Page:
07262016Tue
Last updateTue, 26 Jul 2016 4pm

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Sharpest Rise in U.S. Manufacturing Production Since November

July data signaled a further rebound in business conditions across the U.S. manufacturing sector, led by a robust expansion of incoming new work and the fastest upturn in production volumes for eight months. Job creation also strengthened in July, with the latest increase in payroll numbers the fastest seen over the past 12 months. At the same time, input cost inflation edged up to its strongest since November 2014 but factory gate prices rose only marginally.

At 52.9 in July, up from 51.3 in June, the seasonally adjusted Markit Flash U.S. Manufacturing Purchasing Managers’ Index (PMI) pointed to a solid improvement in overall business conditions. Moreover, the headline index continued to recover from its post-crisis low seen in May, with the latest reading the strongest since October 2015. Faster rises in output, new orders and employment were the key positive influences in July, while sustained inventory cutbacks acted as a drag on the PMI. 


Texas Manufacturing Activity Stabilizes

Texas factory activity held steady in July, according to business executives responding to the Texas Manufacturing Outlook Survey. The production index, a key measure of state manufacturing conditions, came in near zero after two months of negative readings, suggesting output stopped falling this month.

Some other measures of current manufacturing activity also reflected stabilization, and demand declines abated somewhat. The capacity utilization and shipments indexes posted near-zero readings, up from negative territory in May and June.

Perceptions of broader business conditions were notably less pessimistic. While the general business activity index remained negative for a nineteenth month in a row, it jumped 17 points to –1.3 in July, the highest figure since Dec. 2014. 

STEM Jobs in the U.S. Growing Faster Than Other Fields

The U.S. Department of Commerce estimates that jobs in STEM will grow 17% by 2018—that’s 55% faster than non-STEM jobs over the next decade. Several reports have linked STEM education to the continued scientific leadership and economic growth of the U.S. However, economic projections also predict that there could be as many as 2.4 million unfilled STEM jobs by 2018, according to a new whitepaper from the National PTA.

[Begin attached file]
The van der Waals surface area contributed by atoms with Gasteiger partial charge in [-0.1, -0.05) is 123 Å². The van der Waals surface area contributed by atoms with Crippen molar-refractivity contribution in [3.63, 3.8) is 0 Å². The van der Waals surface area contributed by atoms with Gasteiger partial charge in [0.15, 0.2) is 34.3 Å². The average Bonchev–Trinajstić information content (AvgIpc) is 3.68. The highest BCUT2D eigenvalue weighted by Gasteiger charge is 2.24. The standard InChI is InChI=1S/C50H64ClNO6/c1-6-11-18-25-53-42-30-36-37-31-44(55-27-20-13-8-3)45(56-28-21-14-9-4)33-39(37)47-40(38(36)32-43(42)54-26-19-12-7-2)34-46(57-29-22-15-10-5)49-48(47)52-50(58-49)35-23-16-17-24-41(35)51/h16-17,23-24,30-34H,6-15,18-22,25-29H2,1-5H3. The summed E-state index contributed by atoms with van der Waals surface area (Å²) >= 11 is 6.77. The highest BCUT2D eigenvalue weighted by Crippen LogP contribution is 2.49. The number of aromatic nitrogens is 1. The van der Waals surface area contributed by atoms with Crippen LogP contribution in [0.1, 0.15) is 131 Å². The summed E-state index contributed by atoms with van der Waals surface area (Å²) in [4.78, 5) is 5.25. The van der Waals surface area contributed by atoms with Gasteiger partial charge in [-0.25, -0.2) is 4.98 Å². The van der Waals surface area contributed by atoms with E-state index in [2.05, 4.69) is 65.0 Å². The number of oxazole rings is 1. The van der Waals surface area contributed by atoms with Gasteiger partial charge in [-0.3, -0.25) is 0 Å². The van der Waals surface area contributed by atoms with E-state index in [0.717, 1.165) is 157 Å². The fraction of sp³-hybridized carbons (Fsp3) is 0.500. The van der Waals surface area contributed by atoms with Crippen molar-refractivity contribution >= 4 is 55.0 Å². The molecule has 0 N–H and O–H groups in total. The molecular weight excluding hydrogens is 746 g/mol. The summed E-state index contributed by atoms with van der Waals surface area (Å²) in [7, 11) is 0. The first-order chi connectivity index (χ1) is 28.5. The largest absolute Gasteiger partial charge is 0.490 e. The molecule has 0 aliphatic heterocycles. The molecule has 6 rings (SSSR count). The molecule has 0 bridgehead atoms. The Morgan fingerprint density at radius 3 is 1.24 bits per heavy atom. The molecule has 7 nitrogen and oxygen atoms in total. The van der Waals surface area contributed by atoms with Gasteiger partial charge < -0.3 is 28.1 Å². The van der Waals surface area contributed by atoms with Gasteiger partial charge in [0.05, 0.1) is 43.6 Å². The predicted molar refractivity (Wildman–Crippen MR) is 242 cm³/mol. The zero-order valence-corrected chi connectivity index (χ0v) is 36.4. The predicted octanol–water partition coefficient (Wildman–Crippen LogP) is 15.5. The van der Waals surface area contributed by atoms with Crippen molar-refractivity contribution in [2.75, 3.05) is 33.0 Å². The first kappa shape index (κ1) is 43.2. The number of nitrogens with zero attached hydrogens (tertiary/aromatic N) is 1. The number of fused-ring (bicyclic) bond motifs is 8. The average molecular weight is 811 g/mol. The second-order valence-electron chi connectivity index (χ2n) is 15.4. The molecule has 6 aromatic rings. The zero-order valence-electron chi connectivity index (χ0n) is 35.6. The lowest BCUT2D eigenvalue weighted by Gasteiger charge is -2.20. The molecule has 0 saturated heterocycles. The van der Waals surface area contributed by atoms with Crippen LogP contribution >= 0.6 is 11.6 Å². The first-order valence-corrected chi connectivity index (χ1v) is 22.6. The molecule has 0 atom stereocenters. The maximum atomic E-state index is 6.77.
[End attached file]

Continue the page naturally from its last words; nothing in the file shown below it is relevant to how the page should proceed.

IMF Cuts Global Growth Forecast After Brexit Vote

The International Monetary Fund (IMF) cut its forecasts for global economic growth this year and next as the unexpected U.K. vote to leave the European Union creates a wave of uncertainty amid already-fragile business and consumer confidence.

The global economy is projected to expand 3.1% this year and 3.4% in 2017, according to the IMF. Those forecasts represent a 0.1% reduction for both years relative to the IMF’s April World Economic Outlook.

In the U.S., weaker-than-expected growth in the first quarter prompted the IMF to reduce its 2016 forecast to a gain of 2.2%, 0.2% less than the April outlook. The IMF left its 2017 forecast for U.S. growth unchanged at 2.5%. 

Manufacturing, Skilled Trade Jobs Will Become Harder to Fill

Baby boomer retirements will create a shortage of skilled workers in mature economies, leading to higher wages and lower profits. This shortage will likely last for the next 15 years, according to a report from The Conference Board, who argues that companies must begin treating talent as an asset rather than a cost.

Because the labor shortages will affect some occupations and countries more than others, companies must work hard to identify their own future skills gaps, then polish their recruitment and retention practices to fill them with the best talent. 

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